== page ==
IT Bill likely this session

NEW DELHI, MAY 8. If everything goes according to plan, the Information Technology Bill 1999 will be passed in the few days that remain of the current session of Parliament. With the Government's plans of doing so during the last session having come unstuck, the feeling is that there should be no further delay, particularly since the bill concerns the rapidly changing world of information technology, a realm where one has often to run to stay at the same place.

All the same, India is not far behind in providing a legal framework for electronic intercourse in trade and commerce. Although a few countries in the Asia-Pacific such as Singapore and Malaysia already have in place legislation that governs e- commerce, India is well ahead of most of the countries in the region.

The present bill has multiple fathers. A committee set up under the Commerce Ministry a couple of years ago to study e- commerce facilitation resulted in the finalisation of the `Electronic Commerce Act'. A slightly later but parallel effort by the Department of Electronics resulted in a separate draft. With the Law Ministry also lending its inputs, the present bill is an unforeseen amalgam of apparently unconnected efforts in the same direction. The basic framework of the bill is of course derived from elsewhere - the model law on electronic commerce framed by the United Nations Commission of Trade Law in 1996.

The IT bill is directed at according legal recognition of electronic documents, laying down procedures for affixing and authenticating digital signatures and evolving a system for dispute resolution and punishment of cyber crimes. In doing so, it proposes amendments in a few existing Acts (principally, the Indian Evidence Act and the Indian Penal Code) since any new legal framework after the IT Bill has been ratified will not necessarily be predicated on such things as paper records, original documents, physical cash or one-on-one meetings.

The passing of the bill will change little overnight. This is partly because in some sectors, for example the stock exchange, the electronic mode of trading is already in place. In others such as banking, the lack of interconnectivity is and will continue to be a major hurdle to the flow of inter-bank electronic transactions.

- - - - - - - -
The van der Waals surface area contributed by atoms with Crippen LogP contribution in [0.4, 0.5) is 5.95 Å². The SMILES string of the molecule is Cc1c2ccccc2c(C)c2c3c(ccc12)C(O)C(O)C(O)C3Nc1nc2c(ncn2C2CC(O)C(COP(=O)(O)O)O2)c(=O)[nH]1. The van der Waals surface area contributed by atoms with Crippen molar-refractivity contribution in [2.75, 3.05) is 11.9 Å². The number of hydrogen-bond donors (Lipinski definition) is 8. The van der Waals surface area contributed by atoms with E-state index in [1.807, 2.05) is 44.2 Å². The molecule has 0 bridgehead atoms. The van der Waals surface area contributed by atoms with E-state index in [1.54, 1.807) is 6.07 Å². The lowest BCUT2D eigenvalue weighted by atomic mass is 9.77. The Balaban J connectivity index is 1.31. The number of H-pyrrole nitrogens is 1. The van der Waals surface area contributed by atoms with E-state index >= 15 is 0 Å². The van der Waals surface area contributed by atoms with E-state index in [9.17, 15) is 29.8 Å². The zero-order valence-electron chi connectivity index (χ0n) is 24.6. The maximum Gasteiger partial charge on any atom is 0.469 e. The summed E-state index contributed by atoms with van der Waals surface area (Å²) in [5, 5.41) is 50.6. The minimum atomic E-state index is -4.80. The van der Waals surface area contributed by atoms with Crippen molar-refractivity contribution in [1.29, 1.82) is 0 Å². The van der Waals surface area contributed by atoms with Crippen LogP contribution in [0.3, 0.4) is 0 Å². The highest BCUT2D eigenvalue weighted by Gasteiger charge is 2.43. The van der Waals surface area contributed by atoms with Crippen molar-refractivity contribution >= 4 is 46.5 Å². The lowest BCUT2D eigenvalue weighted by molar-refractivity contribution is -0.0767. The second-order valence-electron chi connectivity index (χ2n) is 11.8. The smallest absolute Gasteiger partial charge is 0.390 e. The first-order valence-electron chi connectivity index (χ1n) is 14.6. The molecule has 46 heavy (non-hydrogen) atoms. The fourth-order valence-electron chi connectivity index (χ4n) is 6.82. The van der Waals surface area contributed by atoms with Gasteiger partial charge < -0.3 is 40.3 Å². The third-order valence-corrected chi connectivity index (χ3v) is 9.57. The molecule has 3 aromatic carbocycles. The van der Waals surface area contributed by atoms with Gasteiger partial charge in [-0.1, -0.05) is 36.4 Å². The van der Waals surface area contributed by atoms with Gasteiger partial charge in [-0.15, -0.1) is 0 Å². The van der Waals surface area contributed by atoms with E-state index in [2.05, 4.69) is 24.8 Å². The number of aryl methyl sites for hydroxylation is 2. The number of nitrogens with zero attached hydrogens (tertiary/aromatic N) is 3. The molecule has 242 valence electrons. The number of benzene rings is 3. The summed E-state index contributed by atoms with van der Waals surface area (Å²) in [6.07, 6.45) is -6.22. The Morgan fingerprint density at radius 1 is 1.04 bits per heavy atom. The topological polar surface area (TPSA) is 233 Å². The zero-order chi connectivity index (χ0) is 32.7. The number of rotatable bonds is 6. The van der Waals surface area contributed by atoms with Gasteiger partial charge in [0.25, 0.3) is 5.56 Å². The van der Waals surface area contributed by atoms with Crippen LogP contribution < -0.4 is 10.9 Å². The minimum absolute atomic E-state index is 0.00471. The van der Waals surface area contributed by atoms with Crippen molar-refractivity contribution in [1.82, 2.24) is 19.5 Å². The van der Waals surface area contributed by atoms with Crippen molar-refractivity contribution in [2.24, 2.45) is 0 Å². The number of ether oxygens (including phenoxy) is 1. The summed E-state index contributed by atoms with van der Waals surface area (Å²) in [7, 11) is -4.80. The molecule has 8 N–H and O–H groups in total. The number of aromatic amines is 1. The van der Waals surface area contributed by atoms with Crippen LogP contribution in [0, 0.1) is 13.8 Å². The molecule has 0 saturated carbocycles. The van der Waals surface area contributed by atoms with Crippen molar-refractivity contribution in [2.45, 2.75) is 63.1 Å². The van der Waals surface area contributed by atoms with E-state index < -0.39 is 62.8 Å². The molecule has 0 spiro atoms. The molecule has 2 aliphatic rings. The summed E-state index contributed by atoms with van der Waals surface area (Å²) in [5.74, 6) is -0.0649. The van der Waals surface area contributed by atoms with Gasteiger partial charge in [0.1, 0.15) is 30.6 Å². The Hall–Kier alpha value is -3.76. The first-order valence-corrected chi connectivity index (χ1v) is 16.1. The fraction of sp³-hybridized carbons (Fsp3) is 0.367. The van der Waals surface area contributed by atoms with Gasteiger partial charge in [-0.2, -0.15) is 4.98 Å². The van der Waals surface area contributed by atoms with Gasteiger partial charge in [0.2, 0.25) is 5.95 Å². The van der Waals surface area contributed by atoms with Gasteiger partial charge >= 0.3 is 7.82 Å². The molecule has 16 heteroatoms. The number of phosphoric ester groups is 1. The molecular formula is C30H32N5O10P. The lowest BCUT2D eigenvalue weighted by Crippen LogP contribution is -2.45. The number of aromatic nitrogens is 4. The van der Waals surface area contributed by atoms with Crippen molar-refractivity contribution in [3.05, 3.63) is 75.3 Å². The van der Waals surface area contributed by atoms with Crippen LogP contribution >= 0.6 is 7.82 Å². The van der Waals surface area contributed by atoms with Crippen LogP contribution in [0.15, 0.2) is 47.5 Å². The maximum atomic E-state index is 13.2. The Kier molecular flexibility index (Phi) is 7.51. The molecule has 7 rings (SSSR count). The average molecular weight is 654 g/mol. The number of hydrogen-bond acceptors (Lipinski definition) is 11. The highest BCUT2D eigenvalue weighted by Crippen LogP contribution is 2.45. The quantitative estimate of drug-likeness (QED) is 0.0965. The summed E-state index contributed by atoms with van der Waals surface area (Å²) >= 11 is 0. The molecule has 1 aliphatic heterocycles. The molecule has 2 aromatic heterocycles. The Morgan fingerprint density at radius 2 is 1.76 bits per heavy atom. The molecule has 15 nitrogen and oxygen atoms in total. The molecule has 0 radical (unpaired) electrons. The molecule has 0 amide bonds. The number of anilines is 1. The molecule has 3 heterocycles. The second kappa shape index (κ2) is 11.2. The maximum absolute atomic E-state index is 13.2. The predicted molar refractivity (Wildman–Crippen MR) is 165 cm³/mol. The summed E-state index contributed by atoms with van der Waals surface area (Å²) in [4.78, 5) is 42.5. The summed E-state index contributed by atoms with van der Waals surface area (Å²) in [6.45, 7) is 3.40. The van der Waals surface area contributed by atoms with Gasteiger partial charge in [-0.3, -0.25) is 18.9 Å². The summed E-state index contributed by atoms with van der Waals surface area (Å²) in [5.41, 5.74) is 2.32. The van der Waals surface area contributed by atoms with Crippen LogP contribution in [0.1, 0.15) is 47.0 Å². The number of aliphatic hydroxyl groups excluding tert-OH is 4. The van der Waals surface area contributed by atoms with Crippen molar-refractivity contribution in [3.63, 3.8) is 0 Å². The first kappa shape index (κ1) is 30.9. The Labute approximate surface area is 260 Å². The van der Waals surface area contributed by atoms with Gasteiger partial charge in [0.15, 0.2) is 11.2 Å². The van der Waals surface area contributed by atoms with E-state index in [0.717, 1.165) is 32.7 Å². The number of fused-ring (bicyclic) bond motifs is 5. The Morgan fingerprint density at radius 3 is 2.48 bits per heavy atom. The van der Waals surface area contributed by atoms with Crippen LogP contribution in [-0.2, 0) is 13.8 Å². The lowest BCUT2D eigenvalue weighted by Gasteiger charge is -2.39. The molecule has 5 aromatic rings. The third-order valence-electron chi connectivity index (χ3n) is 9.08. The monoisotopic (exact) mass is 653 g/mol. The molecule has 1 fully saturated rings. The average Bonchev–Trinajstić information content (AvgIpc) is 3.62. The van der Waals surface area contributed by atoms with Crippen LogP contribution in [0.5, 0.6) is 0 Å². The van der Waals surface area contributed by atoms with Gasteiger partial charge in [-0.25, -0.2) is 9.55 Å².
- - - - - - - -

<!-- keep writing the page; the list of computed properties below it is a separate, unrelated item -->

Arguably, the lack of infrastructure is a greater impediment to the growth of e-commerce than the lack of a legal framework to regulate it. In most countries, after all, the proliferation of electronic transactions has preceded the constitution of a legal backbone upon which such transactions finally rest.

Currently, connectivity suffers on multiple counts: it is unavailable, it is slow and it is expensive. It is unlikely that the Internet infrastructure will be strengthened and expanded unless there are radical changes in the telecom policy. While a sub-committee under a group, headed by the Finance Minister, is examining this very issue and proposals such as Sankhya Vahini are aired, any solution will finally involve a massive investment fix.

Much will also depend on the rules framed after the IT Act is ratified. For instance, the Act envisages a Controller of Certification Authority, a body which will overlook all aspects - including the issuance - of digital certification. Whether a provision like this will end up as a window for the Government and the bureaucracy to interfere in an area which is best left largely alone is a concern that has been already voiced.

As for dispute resolution, one of the critical components of legislation of this kind, the IT bill envisages a two-tier structure outside the present judicial system. The first comprises adjudicating officers who are entitled to receive complaints and who enjoy some of the powers of an ordinary civil court. Appeals against the order of the adjudicating officers are to be referred to a Cyber Regulations Appellate Tribunal.

While the idea was obviously to introduce an independent and, hopefully, speedier mechanism for resolving disputes and tackling cyber crime, further appeals are to be referred to a High Court. Thus, the existing judicial system is very much part of the cyber dispute resolution process.

With all political parties agreeing on the need for such legislation, the IT bill is unlikely to be the subject of a heated debate. While the bill has been examined from varying perspectives, one area which has generated very little debate is the question of privacy. In the West, the possibility of digital signatures being used to reveal real world identity is one of the questions that is causing concern about privacy in the electronic age.